“They carried me for a dozen versts in a sort of cart, before dressing my wound, and I lost a great deal of blood. I remained unconscious, under the guard of Leo Zinkovsky; this was March 14th. During the night of the 15th, I regained consciousness. All the commanders of our army and the members of the staff, with Belach at their head, assembled at my bedside, asking me to sign an order to send detachments of a hundred or two hundred men to Kurilenko, Kojin and others, who were directing the insurrectionary movement in various regions. They wanted me to retire with one regiment to a relatively quiet place, until I could get back into the saddle. I signed the order, and I permitted Zabudko to form a flying column to act on its own in our region, without, however, losing touch with me. By the morning of the 16th March, all these detachments had already left, except for a small special unit that remained with me.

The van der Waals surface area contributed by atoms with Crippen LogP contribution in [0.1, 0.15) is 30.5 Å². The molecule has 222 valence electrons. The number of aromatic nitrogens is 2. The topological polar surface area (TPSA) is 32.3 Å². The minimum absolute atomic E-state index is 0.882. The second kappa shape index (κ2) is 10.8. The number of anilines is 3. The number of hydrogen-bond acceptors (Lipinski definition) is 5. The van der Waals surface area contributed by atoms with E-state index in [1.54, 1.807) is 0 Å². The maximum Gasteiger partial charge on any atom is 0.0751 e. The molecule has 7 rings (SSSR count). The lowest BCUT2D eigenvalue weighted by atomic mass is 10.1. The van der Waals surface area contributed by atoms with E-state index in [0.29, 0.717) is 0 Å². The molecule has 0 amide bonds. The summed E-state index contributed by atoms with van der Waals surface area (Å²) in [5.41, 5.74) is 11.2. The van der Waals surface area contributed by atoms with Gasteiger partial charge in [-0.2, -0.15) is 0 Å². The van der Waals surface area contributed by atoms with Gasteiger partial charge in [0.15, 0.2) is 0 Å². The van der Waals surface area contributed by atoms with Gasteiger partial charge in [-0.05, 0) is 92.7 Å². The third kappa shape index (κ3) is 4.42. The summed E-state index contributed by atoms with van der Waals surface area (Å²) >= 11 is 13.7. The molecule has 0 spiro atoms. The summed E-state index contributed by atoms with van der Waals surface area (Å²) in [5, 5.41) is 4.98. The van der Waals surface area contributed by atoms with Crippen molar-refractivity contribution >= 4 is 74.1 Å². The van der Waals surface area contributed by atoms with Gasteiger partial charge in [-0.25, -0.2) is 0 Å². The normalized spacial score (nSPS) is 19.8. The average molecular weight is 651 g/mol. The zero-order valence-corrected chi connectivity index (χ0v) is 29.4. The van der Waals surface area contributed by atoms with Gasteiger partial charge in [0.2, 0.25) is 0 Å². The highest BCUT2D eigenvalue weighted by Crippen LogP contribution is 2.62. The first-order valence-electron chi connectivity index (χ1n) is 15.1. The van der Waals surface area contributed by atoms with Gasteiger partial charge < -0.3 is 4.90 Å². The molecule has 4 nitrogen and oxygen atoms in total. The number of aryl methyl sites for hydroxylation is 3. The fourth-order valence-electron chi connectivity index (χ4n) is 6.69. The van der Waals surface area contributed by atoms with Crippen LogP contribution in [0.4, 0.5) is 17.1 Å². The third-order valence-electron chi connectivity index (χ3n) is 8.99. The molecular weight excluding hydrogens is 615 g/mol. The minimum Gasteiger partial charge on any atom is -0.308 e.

“At this moment, the 9th Red Cavalry Division fell upon us and forced us to strike camp. They pursued us for 13 hours and over 180 versts. Finally, upon arriving at Sloboda, on the shore of the Sea of Azov, we were able to change horses and halt for five hours. At dawn on the 17th March, we resumed the march towards Novospassovka. But after 17 versts on the road we met a new and quite fresh force of enemy cavalry. They had been sent after Kurilenko, but, having lost sight of him, they fell upon us. After pursuing us for 25 versts (we were completely exhausted and really incapable of fighting) these horsemen threw themselves resolutely upon us.